Dr. Jemimah Njuki is the Director for Africa at the International Food Policy Research Institute (IFPRI). She has over 20 years’ experience in the agriculture sector in Africa and Asia, working on gender equality and the empowerment of women. Previously she was Coordinator of the Growth and Economic Opportunities Program at IDRC (2020), Senior Program Specialist in the Agriculture and Food Security Program of IDRC (2013-2019), Program Leader for the Women in Agriculture Program at CARE USA (2012-2013), Program Leader for the Poverty, Gender and Impact Program at the International Livestock Research Institute (2009-2012) and a Senior Scientist at the International Livestock Research Institute (2003-2009). She has worked extensively in Africa including in Malawi (2004-2007), in Zimbabwe (2007-2009) and in Tanzania (2012-2013) as well as doing field research in many other countries.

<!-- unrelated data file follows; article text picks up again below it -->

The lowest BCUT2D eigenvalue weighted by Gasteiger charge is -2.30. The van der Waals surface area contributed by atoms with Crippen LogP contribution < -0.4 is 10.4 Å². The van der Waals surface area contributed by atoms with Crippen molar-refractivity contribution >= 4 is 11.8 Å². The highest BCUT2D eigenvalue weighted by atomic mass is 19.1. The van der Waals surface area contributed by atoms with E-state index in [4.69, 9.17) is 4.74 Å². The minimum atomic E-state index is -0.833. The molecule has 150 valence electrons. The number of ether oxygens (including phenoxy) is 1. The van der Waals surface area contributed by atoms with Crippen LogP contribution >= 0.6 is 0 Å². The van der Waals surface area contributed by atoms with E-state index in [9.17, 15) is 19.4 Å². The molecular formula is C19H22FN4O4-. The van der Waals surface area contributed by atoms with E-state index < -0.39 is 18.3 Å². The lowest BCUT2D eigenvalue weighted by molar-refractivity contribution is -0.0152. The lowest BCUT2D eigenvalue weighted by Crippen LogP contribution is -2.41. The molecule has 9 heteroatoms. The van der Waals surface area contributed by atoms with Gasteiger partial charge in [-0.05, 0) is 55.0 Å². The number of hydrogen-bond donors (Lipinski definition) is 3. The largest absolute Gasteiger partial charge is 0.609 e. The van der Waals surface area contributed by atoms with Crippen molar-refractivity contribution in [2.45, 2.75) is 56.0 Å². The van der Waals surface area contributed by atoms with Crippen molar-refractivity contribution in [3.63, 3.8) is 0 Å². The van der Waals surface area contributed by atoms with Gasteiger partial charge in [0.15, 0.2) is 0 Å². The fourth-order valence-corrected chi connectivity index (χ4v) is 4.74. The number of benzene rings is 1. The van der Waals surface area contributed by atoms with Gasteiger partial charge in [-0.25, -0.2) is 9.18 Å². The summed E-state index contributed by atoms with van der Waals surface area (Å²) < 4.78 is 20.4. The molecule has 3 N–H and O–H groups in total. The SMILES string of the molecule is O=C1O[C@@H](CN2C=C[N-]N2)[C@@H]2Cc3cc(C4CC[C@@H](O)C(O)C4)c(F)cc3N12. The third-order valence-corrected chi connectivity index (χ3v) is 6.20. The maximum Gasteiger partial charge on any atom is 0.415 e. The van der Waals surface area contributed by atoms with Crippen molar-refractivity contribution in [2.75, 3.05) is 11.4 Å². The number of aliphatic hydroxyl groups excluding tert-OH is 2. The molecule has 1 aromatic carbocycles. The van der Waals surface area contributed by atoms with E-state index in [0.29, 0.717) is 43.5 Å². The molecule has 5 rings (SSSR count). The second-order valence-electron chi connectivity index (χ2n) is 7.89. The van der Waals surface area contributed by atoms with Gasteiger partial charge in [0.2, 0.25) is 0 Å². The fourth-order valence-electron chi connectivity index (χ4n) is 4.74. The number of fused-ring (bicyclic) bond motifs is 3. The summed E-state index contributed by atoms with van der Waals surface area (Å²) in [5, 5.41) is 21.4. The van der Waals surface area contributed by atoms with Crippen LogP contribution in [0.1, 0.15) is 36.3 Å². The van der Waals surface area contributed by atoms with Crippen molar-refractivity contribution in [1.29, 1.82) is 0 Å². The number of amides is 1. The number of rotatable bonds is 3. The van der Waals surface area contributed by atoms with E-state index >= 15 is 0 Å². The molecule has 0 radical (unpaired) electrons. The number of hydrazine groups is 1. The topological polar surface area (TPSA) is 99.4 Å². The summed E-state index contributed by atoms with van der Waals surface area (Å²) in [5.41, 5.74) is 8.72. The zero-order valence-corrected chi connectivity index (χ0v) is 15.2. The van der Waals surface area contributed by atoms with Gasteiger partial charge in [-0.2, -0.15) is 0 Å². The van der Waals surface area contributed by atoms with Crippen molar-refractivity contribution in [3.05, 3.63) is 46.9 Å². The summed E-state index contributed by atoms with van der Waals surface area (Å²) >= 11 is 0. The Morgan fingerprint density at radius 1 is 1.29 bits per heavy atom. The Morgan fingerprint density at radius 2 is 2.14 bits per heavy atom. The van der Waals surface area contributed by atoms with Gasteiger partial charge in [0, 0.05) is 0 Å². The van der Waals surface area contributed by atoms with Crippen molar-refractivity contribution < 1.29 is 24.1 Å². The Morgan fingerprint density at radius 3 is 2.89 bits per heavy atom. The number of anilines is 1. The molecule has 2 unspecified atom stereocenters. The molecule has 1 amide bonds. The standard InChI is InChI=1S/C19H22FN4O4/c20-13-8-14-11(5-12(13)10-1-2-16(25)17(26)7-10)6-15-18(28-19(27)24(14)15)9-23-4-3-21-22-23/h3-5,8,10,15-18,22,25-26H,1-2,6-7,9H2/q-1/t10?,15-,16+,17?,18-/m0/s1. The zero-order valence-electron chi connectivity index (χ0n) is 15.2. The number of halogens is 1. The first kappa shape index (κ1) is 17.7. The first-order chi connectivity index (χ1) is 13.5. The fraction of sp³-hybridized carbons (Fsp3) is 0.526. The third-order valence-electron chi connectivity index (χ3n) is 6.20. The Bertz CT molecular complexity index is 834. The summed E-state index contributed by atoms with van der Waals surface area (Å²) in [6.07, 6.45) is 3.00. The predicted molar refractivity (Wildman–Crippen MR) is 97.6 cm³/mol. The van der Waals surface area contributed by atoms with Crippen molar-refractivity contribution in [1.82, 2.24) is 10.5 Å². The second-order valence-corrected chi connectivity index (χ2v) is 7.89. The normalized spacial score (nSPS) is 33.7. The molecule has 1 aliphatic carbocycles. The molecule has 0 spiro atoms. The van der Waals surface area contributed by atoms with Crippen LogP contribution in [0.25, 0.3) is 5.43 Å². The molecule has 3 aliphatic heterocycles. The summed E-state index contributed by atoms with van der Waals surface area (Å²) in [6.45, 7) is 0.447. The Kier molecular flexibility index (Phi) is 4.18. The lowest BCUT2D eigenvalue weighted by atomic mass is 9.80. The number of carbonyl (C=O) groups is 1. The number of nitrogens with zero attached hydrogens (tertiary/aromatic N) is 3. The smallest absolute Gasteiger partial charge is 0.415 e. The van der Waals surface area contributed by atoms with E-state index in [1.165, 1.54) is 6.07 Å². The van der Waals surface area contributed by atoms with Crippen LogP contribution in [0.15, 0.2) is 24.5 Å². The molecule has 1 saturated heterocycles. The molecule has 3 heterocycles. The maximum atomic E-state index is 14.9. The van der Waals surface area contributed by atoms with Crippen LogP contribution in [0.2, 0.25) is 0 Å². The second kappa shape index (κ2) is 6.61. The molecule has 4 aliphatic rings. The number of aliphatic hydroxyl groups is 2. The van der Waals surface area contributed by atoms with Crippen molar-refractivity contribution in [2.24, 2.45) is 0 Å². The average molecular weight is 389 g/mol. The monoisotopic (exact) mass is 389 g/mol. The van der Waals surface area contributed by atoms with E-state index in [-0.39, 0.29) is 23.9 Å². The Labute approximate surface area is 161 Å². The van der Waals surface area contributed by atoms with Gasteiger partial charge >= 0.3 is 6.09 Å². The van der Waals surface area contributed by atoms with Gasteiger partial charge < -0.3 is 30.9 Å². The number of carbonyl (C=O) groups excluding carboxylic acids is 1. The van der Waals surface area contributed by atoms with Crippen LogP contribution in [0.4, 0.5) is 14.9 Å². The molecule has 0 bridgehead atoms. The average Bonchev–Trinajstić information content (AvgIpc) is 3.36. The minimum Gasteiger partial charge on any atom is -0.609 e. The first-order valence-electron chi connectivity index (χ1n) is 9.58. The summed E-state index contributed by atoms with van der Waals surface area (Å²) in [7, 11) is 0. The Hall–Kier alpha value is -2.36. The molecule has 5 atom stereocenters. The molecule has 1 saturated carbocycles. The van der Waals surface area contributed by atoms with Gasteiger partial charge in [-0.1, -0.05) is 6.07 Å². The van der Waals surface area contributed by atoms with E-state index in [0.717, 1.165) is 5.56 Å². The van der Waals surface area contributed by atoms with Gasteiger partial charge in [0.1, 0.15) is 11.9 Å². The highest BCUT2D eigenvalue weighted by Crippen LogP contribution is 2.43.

She has published extensively in gender and agriculture journals on topics such as gender and technology, impacts of women’s time in agriculture on care giving practices and nutrition, indicators for women’s empowerment, tradeoffs between market development and women’s income control, approaches for linking smallholder women farmers to markets, gender transformative food systems. Her current research focuses on how to make food systems more equitable and gender transformative.
Dr. Njuki is currently leading the Gender Equality and Women’s Empowerment Lever for the UN Food Systems Summit and is one of 60 named Champions for Food Systems. She has served as the Chair and is current Deputy Chair of the Advisory Committee of the African Women in Agriculture Research and Development (AWARD), is in the Technical Working Group for the Livestock Development Master Plan of the African Development Bank, and also services on the committee of the EU-AU Food Security Program. A national of Kenya, Dr. Njuki holds a PhD in Development Studies from the Sokoine University of Agriculture in Tanzania, and a Bachelors Degree in Dairy, Food Science and Technology from Egerton University in Kenya.